Our world leaders went to Copenhagen, and all we got was this lousy climate agreement

The Council of Parties 15 (COP15) UN Climate Change Conference was reminiscent in many ways of past “alphabet soup” economic summits: World heads of state came together in a mid-sized city to discuss pressing issues of the day, while  marginalized civil society organizations clamored for louder voices at the proceedings (or were barred entry altogether) and mass demonstrations from diverse perspectives clogged streets around the city.  Like recent WTO meetings, the COP15 also exposed the same tension between powerful interests of the Global North and demands from countries of the Global South.  Yet a major difference from economic summits of the past was the common goal (at least theoretically) of those in Copenhagen to tackle the climate crisis and our endangered planet, regardless of whether you were carrying a protest sign or an all-access pass.  This time around, tens of thousands of people in the streets challenged our world leaders to go further in their commitments.  They asked for more from the deliberations, while also demanding a seat at the table, rather than attempting to break up the talks à la WTO, World Bank, or IMF meetings.

People’s cautious hope for a global, binding agreement and commitment to cooling the warming planet was justified, but unfulfilled.  Negotiations early in the talks went nowhere fast.  A late scramble by presidents and prime ministers to at least agree to something with mutually acceptable benchmark came up empty.  No binding agreement was reached, delaying any enforceable or standardized way to address climate change and emission reductions until later talks (though President Obama and other US lawmakers took the chance to laud a “good first step” towards an agreement).  Some of the biggest polluters, such as China and India, were looked at as culprits by some Global North countries, especially as China refused to open up to any external oversight.

Yet as these countries continue to develop and increase their carbon footprints through growth of both population and industrial technology, the climate debt owed to the developing countries for decades of carbon emissions, and the worst per capita carbon emitters‘ (Australia, the U.S., and Britain) resistance to regulations, contributed to a WTO-reminiscent rift between First and Third worlds.  The main notable commitment negotiators could agree upon was that the science requires us to (somehow) prevent a global temperature rise of more than 2 degrees, which representatives from island nations still said could almost completely destroy them.  No common action plan for preventing this temperature rise was given, leaving countries to self-regulate and again without any binding commitment to ending or curbing the emissions from specific industries, businesses, or technologies.  World leaders jockeyed for an economic advantage by trying to ensure that the agreement wouldn’t hurt their bottom line, largely avoiding the question of who would be picking up the tab for potential cleaner climate projects worldwide – putting us and the earth at an extreme disadvantage.  Though some funding was committed to help developing countries install clean energy and cut emissions, those countries also say it’s nowhere near enough.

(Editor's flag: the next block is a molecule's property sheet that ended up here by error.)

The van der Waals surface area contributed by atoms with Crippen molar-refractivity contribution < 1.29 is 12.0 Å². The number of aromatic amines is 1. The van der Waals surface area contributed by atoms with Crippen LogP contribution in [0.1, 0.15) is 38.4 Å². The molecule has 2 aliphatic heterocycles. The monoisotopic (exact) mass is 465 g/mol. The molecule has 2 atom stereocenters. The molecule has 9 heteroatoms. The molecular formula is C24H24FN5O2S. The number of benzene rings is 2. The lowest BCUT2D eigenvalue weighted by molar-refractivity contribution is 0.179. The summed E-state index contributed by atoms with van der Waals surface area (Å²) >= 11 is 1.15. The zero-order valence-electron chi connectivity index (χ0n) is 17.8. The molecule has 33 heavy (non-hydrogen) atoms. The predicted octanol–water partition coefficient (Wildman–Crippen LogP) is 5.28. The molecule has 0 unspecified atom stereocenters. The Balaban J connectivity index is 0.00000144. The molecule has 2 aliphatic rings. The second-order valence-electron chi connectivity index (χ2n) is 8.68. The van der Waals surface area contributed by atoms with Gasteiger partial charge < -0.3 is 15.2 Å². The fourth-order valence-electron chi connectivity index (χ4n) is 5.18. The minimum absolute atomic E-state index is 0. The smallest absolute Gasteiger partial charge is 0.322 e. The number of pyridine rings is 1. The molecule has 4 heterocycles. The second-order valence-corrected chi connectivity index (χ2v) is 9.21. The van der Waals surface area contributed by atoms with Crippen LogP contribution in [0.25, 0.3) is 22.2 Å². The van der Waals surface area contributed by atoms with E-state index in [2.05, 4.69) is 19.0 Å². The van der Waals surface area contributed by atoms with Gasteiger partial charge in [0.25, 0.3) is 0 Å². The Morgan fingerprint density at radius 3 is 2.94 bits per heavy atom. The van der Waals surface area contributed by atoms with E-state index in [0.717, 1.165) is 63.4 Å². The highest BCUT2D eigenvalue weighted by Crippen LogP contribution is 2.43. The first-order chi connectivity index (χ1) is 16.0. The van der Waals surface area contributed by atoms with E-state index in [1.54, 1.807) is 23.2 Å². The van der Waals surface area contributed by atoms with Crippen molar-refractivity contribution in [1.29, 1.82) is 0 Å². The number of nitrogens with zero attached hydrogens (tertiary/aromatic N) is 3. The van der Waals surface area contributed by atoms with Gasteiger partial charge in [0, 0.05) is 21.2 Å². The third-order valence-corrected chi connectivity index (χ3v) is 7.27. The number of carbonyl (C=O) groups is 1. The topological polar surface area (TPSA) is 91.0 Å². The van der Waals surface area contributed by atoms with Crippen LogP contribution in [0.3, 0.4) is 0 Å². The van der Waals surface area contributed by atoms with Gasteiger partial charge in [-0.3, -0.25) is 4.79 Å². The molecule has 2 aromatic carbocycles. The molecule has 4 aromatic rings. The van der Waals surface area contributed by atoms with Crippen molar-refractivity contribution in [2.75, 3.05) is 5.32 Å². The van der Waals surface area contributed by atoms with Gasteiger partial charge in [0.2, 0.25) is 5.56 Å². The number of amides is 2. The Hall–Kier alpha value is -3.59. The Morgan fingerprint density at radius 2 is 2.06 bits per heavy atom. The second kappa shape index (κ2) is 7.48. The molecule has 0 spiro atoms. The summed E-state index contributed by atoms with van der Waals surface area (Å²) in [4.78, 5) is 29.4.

Some reactions from environmental NGOs and activists such as Greenpeace, Friends of the Earth, World Development Movement, Bill McKibben, and climate scientest Jim Hansen saw the talks as a failure, while World Wildlife Fund, National Resources Defense Council, and the Sierra Club were glad to see one step in the right direction.  Out in the streets, some of the largest demonstrations of the decade took place, along with an alternate Klimaforum09 featuring 50,000 activists and speakers such as Vandana Shiva and Naomi Klein.  The Yes Men were in action as well, highlighting Canada’s dangerous environmental policies.  “Climate Justice” was certainly the rallying cry outside the talks, perhaps emboldening negotiators and activists from developing nations on the inside, and marking the “emergence” of the Climate Justice Movement.  North-South coalitions engaged in non-violent direct action in a Reclaim Power! demonstration, and many different actions took place during the weeks of the talks.  On some days, specific issues such as agriculture, borders, farmers’ rights, and reparations for climate debt became the focus.  Police reaction also became a problem, with raids on activist houses before demonstrations, violent suppression of marches and rallies, and 968 people detained at one December 12th action.  For continued coverage, information on the Climate Justice Movement coming together outside the talks, and support of the demonstrations, check out http://www.climate-justice-action.org/.

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